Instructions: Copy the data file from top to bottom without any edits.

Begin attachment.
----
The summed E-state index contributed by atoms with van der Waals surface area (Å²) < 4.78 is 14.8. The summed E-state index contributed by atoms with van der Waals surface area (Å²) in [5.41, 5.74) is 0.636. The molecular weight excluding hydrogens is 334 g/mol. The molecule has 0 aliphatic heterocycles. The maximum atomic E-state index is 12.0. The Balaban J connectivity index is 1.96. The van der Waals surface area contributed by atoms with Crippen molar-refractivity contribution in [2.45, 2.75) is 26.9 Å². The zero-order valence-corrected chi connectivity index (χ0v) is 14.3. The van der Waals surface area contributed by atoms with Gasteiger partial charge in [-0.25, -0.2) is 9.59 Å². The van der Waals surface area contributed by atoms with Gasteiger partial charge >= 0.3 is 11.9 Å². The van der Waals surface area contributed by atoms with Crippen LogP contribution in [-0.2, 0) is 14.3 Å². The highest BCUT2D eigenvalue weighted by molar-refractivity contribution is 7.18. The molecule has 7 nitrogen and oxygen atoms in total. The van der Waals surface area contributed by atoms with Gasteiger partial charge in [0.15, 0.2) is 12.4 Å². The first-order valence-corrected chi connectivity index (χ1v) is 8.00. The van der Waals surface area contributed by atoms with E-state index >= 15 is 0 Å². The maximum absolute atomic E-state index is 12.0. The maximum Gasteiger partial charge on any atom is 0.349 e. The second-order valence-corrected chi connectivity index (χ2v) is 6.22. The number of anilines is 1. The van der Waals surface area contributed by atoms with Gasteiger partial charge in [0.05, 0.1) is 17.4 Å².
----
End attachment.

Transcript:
The summed E-state index contributed by atoms with van der Waals surface area (Å²) < 4.78 is 14.8. The summed E-state index contributed by atoms with van der Waals surface area (Å²) in [5.41, 5.74) is 0.636. The molecular weight excluding hydrogens is 334 g/mol. The molecule has 0 aliphatic heterocycles. The maximum atomic E-state index is 12.0. The Balaban J connectivity index is 1.96. The van der Waals surface area contributed by atoms with Crippen molar-refractivity contribution in [2.45, 2.75) is 26.9 Å². The zero-order valence-corrected chi connectivity index (χ0v) is 14.3. The van der Waals surface area contributed by atoms with Gasteiger partial charge in [-0.25, -0.2) is 9.59 Å². The van der Waals surface area contributed by atoms with Gasteiger partial charge >= 0.3 is 11.9 Å². The van der Waals surface area contributed by atoms with Crippen LogP contribution in [-0.2, 0) is 14.3 Å². The highest BCUT2D eigenvalue weighted by molar-refractivity contribution is 7.18. The molecule has 7 nitrogen and oxygen atoms in total. The van der Waals surface area contributed by atoms with Gasteiger partial charge in [0.15, 0.2) is 12.4 Å². The first-order valence-corrected chi connectivity index (χ1v) is 8.00. The van der Waals surface area contributed by atoms with E-state index >= 15 is 0 Å². The maximum absolute atomic E-state index is 12.0. The maximum Gasteiger partial charge on any atom is 0.349 e. The second-order valence-corrected chi connectivity index (χ2v) is 6.22. The number of anilines is 1. The van der Waals surface area contributed by atoms with Gasteiger partial charge in [0.05, 0.1) is 17.4 Å².